Drives: Golden Pipeline Trail

Follow one of the great engineering feats of a century ago – a water pipeline from outside Perth all the way to Kalgoorlie 500 km away. The Trail passes through the historic towns of Toodyay and York in the Avon Valley, the vast open spaces of The Wheatbelt and the towns of the Eastern Goldfields.

Day 1: Perth – Merredin

(260 kilometres/3.5 hours)

The Golden Pipeline Heritage Trail begins in the town of Mundaring in the Perth Hills and follows the route of the Golden Pipeline – built more than 100 years ago it is still the longest fresh water pipeline on Earth. Mundaring Weir in the Darling range to the east of Perth, is the dam built to capture the water which is then pumped to Kalgroorlie. Beside the weir, in the original No. 1 pumping station building, is a museum that tells the story of the pipeline. it is the perfect starting point to the journey.

From the weir, drive to Mundaring, taking Great Easten Highway to Northam and beyond. Take in the rolling farm scapes, explore historic water pump stations, enjoy scenic nature trails and cross the Meckering Earthquake faultline on the journey to Merredin.

Accommodation options: Motels, caravan park, camping, backpackers

Merredin Pumping Station

Day 2: Merredin – Kalgoorlie

(340 kilometres/3.5 hours)

Head east to the Goldfields, stopping at Southern Cross where gold was first discovered in the late 1800s. Along the way to Kalgoorlie and Coolgardie you’ll see gold rush ruins, interpretive displays and stunning spring wildflowers. Spend the night or a few days in Kalgoorlie, the hub of Western Australia’s gold mining industry with plenty of historic tales, magnificent architecture and lively nightlife.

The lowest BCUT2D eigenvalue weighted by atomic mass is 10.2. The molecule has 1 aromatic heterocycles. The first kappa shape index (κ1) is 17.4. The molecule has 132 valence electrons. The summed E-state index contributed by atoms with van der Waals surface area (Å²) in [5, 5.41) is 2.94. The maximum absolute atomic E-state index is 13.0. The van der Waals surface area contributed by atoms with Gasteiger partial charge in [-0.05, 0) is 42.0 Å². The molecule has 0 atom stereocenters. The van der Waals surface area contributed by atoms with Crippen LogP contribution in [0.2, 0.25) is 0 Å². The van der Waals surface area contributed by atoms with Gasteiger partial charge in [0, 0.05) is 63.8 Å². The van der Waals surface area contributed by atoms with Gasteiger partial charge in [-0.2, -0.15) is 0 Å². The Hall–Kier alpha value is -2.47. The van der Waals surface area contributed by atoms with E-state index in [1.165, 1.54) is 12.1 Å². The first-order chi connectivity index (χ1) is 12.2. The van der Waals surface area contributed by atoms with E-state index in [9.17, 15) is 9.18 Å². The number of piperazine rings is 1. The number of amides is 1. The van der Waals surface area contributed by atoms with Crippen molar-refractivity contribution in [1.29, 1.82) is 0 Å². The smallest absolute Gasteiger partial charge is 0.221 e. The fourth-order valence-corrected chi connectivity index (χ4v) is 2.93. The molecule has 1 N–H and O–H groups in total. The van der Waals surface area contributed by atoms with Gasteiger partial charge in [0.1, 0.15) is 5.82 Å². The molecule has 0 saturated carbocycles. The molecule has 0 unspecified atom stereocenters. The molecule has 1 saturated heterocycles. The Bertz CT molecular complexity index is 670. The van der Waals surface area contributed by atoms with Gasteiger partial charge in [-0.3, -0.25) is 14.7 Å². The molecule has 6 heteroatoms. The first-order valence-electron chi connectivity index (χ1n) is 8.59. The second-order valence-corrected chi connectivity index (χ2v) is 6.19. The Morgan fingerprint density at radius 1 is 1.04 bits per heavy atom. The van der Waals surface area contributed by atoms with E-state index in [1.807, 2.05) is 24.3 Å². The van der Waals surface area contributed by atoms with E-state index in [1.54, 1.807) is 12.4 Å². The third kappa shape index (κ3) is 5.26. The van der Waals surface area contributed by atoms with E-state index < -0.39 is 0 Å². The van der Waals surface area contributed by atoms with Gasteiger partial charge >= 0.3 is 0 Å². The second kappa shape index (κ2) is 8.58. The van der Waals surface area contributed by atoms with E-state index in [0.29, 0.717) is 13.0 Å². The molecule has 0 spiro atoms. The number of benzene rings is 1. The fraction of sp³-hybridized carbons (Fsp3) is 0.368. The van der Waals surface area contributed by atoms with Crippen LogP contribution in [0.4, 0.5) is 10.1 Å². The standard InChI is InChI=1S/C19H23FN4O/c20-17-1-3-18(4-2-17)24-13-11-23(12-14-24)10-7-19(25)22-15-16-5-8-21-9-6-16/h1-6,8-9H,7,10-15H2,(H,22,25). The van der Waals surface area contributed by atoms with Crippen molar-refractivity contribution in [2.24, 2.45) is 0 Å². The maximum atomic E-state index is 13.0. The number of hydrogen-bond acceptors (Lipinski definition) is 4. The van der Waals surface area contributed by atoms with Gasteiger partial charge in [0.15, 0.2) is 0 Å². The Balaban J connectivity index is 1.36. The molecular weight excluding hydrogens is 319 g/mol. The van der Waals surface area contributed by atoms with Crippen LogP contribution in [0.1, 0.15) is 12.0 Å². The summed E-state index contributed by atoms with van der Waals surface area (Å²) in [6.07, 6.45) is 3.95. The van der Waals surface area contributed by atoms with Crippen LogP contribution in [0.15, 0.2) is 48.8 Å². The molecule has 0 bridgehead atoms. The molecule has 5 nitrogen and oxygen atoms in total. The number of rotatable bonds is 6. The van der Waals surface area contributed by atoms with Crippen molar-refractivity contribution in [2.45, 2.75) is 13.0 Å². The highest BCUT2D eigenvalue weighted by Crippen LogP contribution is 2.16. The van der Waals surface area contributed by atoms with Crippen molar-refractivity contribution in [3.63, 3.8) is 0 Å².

Accommodation options: Hotels, motels, outback pubs, apartments, caravan parks, camping, backpackers

Cunderdin Museum (Pumping Station)

Day 3: Kalgoorlie – Perth

(600 kilometres/6 hours)

Return to Perth along the Great Eastern Highway, or perhaps travel down to Norseman and take the Granite and Woodlands Discovery Trail back to Perth, via Wave Rock.

To ensure you enjoy a safe and well-planned journey, take a look at Travel times and distances, Road safety and Important travel tips.If you have your camping gear or caravan in tow, check out the range of caravan parks and camping sites available in Australia’s Golden Outback.


Eastern Goldfields Water Supply

In 1903, after more than five years of planning and construction, 22,700 cubic metres of water was pumped for the first time from Perth to Kalgoorlie through 557km of steel pipeline. At the time, the Coolgardie Water Supply Scheme represented one of the greatest hydraulic engineering feats the world had ever seen. It required the construction of a 21 million cubic metre storage weir at Mundaring in the Darling Range, and a series of eight steam-powered pumping stations, which forced water up to a vertical height of 393m. The pipeline was the brainchild of Charles Yelverton O'Connor, a remarkable engineer whose vision and initiative was largely responsible for the triumphs of the Western Australian gold mining industry. He was also noted for his involvement in a range of agricultural pursuits in the remote wheat belt districts of central Western Australia.

Born in the Irish town of Gravelmount in Castletown, Charles Yelverton O'Connor studied engineering at Dublin University before migrating to New Zealand shortly after gold had been discovered there. When O'Connor accepted an offer to become Western Australia's Engineer-in-Chief in 1891, he arrived at a small colony with massive engineering problems. His first task was to build an adequate harbour for the state's capital, Perth - the most geographically isolated city in the world. This he did with considerable success. But it wasn't until Bayley and Ford's gold discovery at Coolgardie in 1892 that the full spectrum of his engineering vision and prowess was called upon.